Well, I was on the TV show Blue Bloods twice. That’s because I met a casting director in a workshop and she liked my work. She brought me in for an audition, and I was lucky enough to book it. But out of 120 casting directors that I met, only 10 of them have brought me in directly for auditions. Still, a lot of it is about creating this web so that when one agent is interested in you, you have three casting directors with whom you have a good relationship who will reach out to that agent and recommend you. I mean, it all works together. But yes, that amount of money is huge.

Eventually, I got lucky enough to sign with a very good commercial agency and a legitimate talent agency, and that led to getting a manager. But it took a year to get that professional team that could get me moneymaking opportunities.

What have some of those money-making opportunities been?

I randomly booked a commercial for the German advertising campaign of a Swedish lemonade-soda called Rivella. The agent got me the appointment, I booked it, and then I made over $10,000 for a week’s worth of work.

Whoa. READ MORE

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Beauty Products Will Destroy You, & Not Just Financially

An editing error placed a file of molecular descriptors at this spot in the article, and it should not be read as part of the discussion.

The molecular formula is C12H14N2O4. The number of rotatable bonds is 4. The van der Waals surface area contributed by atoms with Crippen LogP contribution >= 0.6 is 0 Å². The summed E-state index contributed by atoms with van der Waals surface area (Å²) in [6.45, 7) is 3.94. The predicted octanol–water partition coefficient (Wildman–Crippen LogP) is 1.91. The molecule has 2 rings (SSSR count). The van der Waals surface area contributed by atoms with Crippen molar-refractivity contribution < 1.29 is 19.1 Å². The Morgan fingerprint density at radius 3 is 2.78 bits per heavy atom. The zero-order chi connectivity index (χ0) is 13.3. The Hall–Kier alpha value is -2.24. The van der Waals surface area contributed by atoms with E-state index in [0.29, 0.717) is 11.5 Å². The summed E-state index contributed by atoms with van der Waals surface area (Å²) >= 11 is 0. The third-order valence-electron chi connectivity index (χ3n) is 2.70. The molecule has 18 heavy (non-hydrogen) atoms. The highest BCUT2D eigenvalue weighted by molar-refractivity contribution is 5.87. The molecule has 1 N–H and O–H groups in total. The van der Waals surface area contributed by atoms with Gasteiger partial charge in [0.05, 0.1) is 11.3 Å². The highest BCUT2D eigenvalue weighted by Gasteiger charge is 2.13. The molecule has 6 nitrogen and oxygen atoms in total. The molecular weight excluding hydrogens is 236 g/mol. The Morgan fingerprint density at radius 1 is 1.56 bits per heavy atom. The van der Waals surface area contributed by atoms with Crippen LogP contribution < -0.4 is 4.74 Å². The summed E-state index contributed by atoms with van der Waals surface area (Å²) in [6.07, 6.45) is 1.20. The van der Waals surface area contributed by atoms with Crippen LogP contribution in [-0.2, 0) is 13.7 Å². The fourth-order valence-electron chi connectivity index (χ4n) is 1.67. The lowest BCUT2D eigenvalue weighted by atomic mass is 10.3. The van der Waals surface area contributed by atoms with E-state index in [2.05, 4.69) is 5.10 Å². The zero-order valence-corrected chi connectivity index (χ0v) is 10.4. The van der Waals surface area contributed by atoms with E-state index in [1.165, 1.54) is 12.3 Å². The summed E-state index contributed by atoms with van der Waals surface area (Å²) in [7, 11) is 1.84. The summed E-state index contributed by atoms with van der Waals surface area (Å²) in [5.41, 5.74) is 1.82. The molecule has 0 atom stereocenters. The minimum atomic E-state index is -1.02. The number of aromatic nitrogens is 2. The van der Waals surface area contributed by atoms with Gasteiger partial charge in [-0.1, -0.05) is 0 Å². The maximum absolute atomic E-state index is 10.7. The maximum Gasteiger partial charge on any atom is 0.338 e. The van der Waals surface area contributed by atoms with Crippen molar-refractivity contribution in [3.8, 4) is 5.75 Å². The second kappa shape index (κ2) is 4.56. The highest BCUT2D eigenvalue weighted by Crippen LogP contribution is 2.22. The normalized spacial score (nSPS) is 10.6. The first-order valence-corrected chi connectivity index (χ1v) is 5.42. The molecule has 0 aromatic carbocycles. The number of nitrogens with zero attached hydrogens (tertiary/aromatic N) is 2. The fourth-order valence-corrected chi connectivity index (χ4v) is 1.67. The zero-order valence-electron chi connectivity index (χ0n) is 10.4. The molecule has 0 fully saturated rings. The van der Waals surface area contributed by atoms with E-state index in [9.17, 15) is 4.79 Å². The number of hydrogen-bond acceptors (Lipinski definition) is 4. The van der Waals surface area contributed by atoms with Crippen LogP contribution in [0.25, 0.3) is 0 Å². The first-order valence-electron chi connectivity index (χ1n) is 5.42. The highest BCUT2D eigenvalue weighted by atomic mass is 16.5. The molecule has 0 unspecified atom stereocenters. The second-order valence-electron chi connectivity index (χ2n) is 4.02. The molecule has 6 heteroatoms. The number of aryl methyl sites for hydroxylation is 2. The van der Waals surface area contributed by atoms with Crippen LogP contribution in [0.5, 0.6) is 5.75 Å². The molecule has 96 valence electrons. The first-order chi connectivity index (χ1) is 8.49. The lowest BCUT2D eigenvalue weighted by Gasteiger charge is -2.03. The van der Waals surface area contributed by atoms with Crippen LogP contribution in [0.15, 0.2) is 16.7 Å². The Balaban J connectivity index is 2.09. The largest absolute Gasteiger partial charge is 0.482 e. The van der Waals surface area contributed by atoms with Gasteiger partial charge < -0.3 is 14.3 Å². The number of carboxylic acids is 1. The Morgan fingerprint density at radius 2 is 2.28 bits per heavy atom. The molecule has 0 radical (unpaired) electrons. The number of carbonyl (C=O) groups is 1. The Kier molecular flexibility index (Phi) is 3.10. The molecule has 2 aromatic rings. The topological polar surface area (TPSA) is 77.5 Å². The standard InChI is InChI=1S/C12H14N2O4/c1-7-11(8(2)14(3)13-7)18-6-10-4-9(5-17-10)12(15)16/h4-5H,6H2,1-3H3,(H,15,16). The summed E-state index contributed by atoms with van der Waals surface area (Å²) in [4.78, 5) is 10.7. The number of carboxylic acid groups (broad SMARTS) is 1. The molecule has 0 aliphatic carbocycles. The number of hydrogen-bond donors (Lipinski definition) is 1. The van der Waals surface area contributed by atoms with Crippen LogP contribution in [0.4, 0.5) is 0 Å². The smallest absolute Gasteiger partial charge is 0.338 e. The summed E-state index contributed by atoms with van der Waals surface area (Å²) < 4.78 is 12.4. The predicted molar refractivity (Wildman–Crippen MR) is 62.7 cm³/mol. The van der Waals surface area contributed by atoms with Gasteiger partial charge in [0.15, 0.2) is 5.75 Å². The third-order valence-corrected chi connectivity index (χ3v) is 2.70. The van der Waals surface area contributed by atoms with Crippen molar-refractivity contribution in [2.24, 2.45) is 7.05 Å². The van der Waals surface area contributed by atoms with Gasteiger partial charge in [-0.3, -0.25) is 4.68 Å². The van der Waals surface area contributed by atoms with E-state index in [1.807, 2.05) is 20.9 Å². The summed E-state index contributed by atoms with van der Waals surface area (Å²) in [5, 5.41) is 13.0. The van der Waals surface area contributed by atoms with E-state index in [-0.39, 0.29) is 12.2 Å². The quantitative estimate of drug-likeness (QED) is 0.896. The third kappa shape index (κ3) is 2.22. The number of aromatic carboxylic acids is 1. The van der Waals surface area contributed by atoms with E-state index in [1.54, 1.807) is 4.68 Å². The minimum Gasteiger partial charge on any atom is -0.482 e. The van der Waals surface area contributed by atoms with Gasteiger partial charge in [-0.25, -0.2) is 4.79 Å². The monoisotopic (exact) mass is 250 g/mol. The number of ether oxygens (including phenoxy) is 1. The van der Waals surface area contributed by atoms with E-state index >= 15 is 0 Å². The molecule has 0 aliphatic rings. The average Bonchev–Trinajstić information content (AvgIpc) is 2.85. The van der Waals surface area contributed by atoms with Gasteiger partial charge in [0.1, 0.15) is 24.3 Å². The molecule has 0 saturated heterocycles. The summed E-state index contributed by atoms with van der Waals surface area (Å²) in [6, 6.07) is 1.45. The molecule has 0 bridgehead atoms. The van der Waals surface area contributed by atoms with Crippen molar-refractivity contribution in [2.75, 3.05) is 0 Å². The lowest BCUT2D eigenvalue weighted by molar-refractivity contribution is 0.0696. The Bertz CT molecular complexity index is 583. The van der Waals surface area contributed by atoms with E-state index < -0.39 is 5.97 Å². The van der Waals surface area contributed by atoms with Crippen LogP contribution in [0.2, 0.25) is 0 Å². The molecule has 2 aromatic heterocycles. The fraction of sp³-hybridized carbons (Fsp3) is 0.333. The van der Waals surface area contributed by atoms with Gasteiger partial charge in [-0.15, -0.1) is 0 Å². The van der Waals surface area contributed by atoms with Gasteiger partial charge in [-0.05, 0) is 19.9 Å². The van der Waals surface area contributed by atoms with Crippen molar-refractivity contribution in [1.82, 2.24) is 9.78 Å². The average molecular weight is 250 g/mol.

nailed itBecause apparently we’ve gone from Feminist Socialist Revolutionaries around here, with Mike gone, to a Blog About Shoes, Dresses, and Cosmetics, here’s some delightful news: nail salons are germ-factories and lipsticks are full of lead.

It’s not just lead we’re slathering on our mouths, either. According to Mother Jones, a variety of lip-products tested contained all sorts of elements from the Periodic Table:

In a small study out last week, researchers asked a group of teenage girls to hand over their lipsticks and glosses and tested them for toxic metals, including lead and cadmium. Though metal content varied widely from brand to brand, they found that women who apply lipstick two to three times daily can ingest a significant amount—20 percent of the daily amount that’s considered safe in drinking water or more—of aluminum, cadmium, chromium, and manganese. Depending on the lipstick, in some cases women who slathered it on (14 times a day or more) were meeting or surpassing the daily recommended exposure to chromium, aluminum, and manganese. Lead, a metal that humans should avoid exposure to entirely, was detected in 75 percent of the samples.

Mother Jones, it goes without saying, doesn’t wear makeup. If you must, though: “The FDA’s 2012 test found less than one part per million of lead in Wet n’ Wild, Bobbi Brown, and Shiseido brand lipsticks.”